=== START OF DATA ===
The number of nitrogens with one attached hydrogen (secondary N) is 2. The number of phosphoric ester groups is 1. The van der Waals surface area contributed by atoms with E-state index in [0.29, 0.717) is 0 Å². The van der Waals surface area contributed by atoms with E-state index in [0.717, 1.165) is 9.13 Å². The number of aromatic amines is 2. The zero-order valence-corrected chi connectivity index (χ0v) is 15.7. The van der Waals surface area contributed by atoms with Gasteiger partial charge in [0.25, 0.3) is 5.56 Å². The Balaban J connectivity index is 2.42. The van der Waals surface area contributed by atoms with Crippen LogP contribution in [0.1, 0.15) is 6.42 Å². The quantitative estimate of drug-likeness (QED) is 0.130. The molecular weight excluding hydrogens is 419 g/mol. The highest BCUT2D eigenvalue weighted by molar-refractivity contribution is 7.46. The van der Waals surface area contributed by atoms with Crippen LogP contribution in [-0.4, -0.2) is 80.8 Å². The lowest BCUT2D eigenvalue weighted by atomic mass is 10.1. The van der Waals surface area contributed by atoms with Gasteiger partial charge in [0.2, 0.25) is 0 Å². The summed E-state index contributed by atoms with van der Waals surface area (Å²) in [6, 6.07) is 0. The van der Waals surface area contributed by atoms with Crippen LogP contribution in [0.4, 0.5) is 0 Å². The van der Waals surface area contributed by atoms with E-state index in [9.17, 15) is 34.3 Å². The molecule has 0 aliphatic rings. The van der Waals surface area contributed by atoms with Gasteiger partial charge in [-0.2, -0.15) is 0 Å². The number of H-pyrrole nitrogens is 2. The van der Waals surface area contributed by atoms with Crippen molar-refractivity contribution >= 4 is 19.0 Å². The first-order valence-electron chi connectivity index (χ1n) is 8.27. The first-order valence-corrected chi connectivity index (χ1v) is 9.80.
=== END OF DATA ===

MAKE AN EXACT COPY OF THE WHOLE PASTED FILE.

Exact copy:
The number of nitrogens with one attached hydrogen (secondary N) is 2. The number of phosphoric ester groups is 1. The van der Waals surface area contributed by atoms with E-state index in [0.29, 0.717) is 0 Å². The van der Waals surface area contributed by atoms with E-state index in [0.717, 1.165) is 9.13 Å². The number of aromatic amines is 2. The zero-order valence-corrected chi connectivity index (χ0v) is 15.7. The van der Waals surface area contributed by atoms with Gasteiger partial charge in [0.25, 0.3) is 5.56 Å². The Balaban J connectivity index is 2.42. The van der Waals surface area contributed by atoms with Crippen LogP contribution in [0.1, 0.15) is 6.42 Å². The quantitative estimate of drug-likeness (QED) is 0.130. The molecular weight excluding hydrogens is 419 g/mol. The highest BCUT2D eigenvalue weighted by molar-refractivity contribution is 7.46. The van der Waals surface area contributed by atoms with Crippen LogP contribution in [-0.4, -0.2) is 80.8 Å². The lowest BCUT2D eigenvalue weighted by atomic mass is 10.1. The van der Waals surface area contributed by atoms with Gasteiger partial charge in [0.2, 0.25) is 0 Å². The summed E-state index contributed by atoms with van der Waals surface area (Å²) in [6, 6.07) is 0. The van der Waals surface area contributed by atoms with Crippen LogP contribution in [0.4, 0.5) is 0 Å². The van der Waals surface area contributed by atoms with E-state index in [9.17, 15) is 34.3 Å². The molecule has 0 aliphatic rings. The van der Waals surface area contributed by atoms with Gasteiger partial charge in [-0.2, -0.15) is 0 Å². The number of H-pyrrole nitrogens is 2. The van der Waals surface area contributed by atoms with Crippen molar-refractivity contribution >= 4 is 19.0 Å². The first-order valence-electron chi connectivity index (χ1n) is 8.27. The first-order valence-corrected chi connectivity index (χ1v) is 9.80.